kj <(E-Mail Removed)> wrote in comp.lang.perl.misc:
>
>
>
> I want to write the function to_bits that takes a floating point
> number as argument and returns an array of 32 ones or zeroes,
> corresponding to the bits of the input argument.
>
> I have been staring at the docs for pack and unpack for a while
> now trying to figure out how to use them to do this and I am as
> clueless about it as I was when I first started. Also, perlpacktut
> was no help either [1].
>
> If someone could please tell me how to generate an array of one's
> and zeros corresponding to the bits in a floating point number I'd
> be very grateful.


I'll show how to generate a string (not an array) of zeroes and ones.

You need two steps. First use the "f" template (single-precision float)
to get the four bytes that make up a 32-bit float into a string. If
the number is in $_:

my $str = pack 'f', $_;

Next, unpack the result as a bit string, using the "b" template

my $bits = unpack 'b32', $str;

Run it for a few examples

printf "%.3f -> %s\n", $_, unpack 'b32', pack 'f', $_ for
1/8, 1/4, 1/2, 1, 2, 4, 8;

and see if you can make heads or tails of the output. The bytes may not
be in the expected order. On my machine, I get:

0.125 -> 01111100000000000000000000000000
0.250 -> 01111100000000010000000000000000
0.500 -> 11111100000000000000000000000000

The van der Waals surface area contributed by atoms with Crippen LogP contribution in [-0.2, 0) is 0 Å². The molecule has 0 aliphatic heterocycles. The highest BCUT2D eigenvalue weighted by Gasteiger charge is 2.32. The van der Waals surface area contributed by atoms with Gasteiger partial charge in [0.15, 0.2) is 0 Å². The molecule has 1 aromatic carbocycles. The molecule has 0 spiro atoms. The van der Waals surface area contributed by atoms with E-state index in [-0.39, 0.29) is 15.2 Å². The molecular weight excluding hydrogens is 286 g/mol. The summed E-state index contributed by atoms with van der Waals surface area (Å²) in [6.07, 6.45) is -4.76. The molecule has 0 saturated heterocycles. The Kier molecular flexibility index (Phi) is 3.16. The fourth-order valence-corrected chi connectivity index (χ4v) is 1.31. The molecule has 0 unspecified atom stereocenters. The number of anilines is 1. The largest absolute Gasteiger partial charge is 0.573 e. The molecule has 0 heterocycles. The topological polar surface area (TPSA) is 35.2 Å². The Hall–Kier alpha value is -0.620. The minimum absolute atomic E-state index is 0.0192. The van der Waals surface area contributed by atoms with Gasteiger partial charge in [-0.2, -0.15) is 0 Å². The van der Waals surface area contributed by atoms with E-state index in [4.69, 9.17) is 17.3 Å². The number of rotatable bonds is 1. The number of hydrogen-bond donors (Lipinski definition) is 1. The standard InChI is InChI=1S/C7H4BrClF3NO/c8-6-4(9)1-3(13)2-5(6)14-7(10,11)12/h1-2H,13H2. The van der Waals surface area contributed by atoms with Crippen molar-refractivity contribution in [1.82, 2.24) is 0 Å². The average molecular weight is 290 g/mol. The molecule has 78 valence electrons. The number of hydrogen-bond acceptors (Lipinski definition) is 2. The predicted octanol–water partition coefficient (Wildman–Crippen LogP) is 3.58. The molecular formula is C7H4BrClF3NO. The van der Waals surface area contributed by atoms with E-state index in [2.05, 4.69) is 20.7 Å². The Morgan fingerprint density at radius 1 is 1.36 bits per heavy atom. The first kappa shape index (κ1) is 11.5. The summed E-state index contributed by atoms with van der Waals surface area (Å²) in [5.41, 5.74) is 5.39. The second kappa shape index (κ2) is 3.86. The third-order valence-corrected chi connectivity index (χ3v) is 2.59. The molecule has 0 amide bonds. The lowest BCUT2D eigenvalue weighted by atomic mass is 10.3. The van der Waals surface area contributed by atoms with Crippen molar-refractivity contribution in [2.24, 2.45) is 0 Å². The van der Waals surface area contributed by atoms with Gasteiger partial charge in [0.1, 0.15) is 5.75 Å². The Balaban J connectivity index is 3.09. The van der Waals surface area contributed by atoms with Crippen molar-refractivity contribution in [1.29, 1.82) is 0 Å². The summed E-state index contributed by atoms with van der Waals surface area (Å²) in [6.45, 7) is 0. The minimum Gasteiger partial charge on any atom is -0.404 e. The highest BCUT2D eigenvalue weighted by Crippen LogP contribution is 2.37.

1.000 -> 11111100000000010000000000000000
2.000 -> 00000010000000000000000000000000
4.000 -> 00000010000000010000000000000000
8.000 -> 10000010000000000000000000000000

If you want an array, either split the result in single characters, or
use

map vec( $str, $_, 1), 0 .. 31

instead of unpacking with "b".

Anno
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kj
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      10-02-2005
In <dhn80f$4vn$(E-Mail Removed)-Berlin.DE> http://www.velocityreviews.com/forums/(E-Mail Removed)-berlin.de (Anno Siegel) writes:

>kj <(E-Mail Removed)> wrote in comp.lang.perl.misc:


>I'll show how to generate a string (not an array) of zeroes and ones.


>You need two steps. First use the "f" template (single-precision float)
>to get the four bytes that make up a 32-bit float into a string. If
>the number is in $_:


> my $str = pack 'f', $_;


>Next, unpack the result as a bit string, using the "b" template


> my $bits = unpack 'b32', $str;


>Run it for a few examples


> printf "%.3f -> %s\n", $_, unpack 'b32', pack 'f', $_ for
> 1/8, 1/4, 1/2, 1, 2, 4, 8;


>and see if you can make heads or tails of the output. The bytes may not
>be in the expected order. On my machine, I get:


>0.125 -> 01111100000000000000000000000000
>0.250 -> 01111100000000010000000000000000
>0.500 -> 11111100000000000000000000000000
>1.000 -> 11111100000000010000000000000000
>2.000 -> 00000010000000000000000000000000
>4.000 -> 00000010000000010000000000000000
>8.000 -> 10000010000000000000000000000000


>If you want an array, either split the result in single characters, or
>use


> map vec( $str, $_, 1), 0 .. 31


>instead of unpacking with "b".



Thank you very much. That was very helpful.

BTW, I was surprised to discover that the vec alternative is about
2.5x faster than unpack+split:

0.0.0.0.0.0.0.0.0.0.0.0.0.0.0.0.0.0.0.0.0.0.0.1.1. 1.1.1.1.1.0.0
0.0.0.0.0.0.0.0.0.0.0.0.0.0.0.0.0.0.0.0.0.0.0.1.1. 1.1.1.1.1.0.0
Rate unp vec
unp 26305/s -- -61%
vec 67622/s 157% --

I give the code below.

kj


use Benchmark 'cmpthese';

$::f = pack 'f', 1;

my $subs = {vec => 'map vec($::f, $_, 1), 0..31',
unp => 'split "", unpack "b32", $::f'};

# check that both work and produce the same result
{
local ($\, $,) = ("\n", '.');
print eval('sub {'.$subs->{ $_ }.'}')->(), "\n" for qw(vec unp);
}

# benchmark
cmpthese -1, $subs;

__END__